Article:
The Capuchin friar wrapped it with a wooden blanket, and had that statue transported on a cart pulled by oxen left free. Immediately those oxen, guided by divine will, took the road towards the Madonie, and after a few days they reached Gratteri, welcomed by the joyful population. They kept going, however, not without making a stop where still today there is a Tribune called “A Tribbuona Ranni”; it was named like that by people who needed to distinguish it from a smaller “Tribunedda” also on the road from Gratteri to Gibilmanna.

After having rested, the animals continued their journey until they stopped definitely on the promontory where today stands the Sanctuary of Maria SS. of Gibilmanna. Nevertheless, this legend is confirmed by history. It was precisely in 1535 that Father Sebastiano Majo from Gratteri, one of the first followers of the Capuchin reform, settled in Gibilmanna and founded the church and the Capuchin convent.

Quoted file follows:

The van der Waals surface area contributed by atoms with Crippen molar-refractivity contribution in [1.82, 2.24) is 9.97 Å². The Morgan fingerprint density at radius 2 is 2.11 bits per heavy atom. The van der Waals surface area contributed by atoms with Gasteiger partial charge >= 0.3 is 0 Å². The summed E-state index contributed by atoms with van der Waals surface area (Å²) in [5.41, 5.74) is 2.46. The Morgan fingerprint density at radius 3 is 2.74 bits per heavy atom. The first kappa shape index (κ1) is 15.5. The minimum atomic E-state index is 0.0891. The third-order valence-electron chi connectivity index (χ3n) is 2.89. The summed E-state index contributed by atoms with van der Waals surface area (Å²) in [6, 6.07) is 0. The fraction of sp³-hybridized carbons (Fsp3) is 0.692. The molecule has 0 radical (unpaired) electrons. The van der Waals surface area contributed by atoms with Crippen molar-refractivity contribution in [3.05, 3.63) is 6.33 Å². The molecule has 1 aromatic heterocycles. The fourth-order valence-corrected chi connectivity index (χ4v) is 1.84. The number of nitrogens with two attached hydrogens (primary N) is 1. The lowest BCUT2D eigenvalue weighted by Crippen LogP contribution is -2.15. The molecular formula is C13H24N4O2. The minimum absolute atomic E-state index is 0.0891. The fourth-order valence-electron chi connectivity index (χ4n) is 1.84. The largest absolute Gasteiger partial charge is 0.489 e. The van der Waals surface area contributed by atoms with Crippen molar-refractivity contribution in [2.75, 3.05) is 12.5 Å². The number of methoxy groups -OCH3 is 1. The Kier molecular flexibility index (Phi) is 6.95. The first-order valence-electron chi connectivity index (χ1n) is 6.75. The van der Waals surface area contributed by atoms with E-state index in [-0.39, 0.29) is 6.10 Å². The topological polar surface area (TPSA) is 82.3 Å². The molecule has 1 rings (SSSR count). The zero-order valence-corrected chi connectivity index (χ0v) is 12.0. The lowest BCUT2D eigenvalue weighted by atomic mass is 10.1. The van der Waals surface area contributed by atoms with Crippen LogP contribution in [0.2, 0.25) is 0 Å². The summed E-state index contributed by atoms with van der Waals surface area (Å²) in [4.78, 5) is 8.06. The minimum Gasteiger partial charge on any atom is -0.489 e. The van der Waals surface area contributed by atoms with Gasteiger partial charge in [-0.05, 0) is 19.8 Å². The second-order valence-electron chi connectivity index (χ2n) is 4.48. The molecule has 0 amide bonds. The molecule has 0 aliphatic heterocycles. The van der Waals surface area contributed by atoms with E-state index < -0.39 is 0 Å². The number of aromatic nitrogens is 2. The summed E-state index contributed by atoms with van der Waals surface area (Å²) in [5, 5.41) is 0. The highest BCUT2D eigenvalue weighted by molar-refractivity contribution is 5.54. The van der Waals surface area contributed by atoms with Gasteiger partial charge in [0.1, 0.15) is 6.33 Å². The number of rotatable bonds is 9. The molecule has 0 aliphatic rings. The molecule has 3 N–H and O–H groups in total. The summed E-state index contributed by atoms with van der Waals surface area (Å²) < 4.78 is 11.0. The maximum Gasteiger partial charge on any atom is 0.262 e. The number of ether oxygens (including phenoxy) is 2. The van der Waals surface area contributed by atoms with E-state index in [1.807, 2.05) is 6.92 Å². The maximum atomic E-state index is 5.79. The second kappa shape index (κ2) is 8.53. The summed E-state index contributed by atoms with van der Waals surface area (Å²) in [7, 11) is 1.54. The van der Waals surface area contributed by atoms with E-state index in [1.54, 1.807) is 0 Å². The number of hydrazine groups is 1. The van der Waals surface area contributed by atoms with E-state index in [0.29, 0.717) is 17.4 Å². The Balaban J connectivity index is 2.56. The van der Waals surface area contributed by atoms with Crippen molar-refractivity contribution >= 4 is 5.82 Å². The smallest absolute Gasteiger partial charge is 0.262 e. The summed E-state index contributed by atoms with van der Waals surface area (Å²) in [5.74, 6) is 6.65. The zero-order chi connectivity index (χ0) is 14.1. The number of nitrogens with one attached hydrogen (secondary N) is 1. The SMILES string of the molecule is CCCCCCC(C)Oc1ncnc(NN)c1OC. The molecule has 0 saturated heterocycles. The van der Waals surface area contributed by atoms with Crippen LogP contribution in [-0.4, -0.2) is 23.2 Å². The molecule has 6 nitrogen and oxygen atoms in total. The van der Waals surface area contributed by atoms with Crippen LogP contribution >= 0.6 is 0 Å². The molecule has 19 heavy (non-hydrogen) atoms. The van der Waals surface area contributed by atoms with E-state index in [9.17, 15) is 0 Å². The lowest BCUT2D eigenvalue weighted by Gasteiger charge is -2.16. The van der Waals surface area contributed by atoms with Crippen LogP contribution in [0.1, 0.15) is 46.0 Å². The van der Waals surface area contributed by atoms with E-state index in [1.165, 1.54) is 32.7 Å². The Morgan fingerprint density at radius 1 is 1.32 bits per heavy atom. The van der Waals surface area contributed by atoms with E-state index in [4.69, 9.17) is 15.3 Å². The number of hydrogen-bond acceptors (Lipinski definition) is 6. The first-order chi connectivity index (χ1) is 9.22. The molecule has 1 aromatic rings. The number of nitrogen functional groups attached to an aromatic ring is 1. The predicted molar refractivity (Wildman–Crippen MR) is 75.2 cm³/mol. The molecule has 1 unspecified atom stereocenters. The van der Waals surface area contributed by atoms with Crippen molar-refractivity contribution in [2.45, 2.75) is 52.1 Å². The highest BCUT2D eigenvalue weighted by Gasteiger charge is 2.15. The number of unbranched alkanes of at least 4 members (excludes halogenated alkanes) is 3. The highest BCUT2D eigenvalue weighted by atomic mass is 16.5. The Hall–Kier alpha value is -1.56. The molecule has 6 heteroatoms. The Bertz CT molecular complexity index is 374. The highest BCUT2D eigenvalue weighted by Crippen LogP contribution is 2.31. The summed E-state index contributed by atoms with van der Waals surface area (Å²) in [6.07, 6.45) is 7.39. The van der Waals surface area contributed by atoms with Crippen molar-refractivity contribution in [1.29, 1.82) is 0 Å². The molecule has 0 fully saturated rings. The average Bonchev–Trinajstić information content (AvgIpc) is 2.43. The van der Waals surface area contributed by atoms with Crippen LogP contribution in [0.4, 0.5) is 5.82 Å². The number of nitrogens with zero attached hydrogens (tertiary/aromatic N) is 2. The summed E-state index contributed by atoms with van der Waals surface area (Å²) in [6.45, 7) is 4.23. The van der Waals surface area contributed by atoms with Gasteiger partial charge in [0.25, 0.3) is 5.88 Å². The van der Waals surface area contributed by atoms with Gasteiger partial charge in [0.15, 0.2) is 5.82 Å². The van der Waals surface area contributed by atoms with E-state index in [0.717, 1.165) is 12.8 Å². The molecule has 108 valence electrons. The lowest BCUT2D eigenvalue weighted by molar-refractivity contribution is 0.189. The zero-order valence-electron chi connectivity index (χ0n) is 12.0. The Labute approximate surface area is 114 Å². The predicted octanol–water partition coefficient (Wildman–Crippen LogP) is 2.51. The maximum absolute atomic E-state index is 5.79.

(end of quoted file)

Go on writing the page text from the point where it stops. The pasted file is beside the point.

The humble Friar lived in poverty and holiness so much that in 1576, during a celebration of a Mass in the old church, he had a mystical apparition of Jesus crowned with thorns, who invited him to paint him. Father Sebastiano, using colours of the pounded plants of the territory, painted the artwork which is currently exposed in the Sanctuary.

It seems that in the convent the Hermit Giuliano de Placia from Misilmeri, whose cell seems to have been placed in the trunk of a chestnut tree, also lived there. His name can be read on the inscription on the pedestal of a venerated statue of the Madonna attributed in the 19th century to Antonello Gagini (“Julianus de Placia de terra Musumeri fieri me fecit” on one side and “fu fatto in tempore di Presti Miceli Senaturo Chapelano” on the other).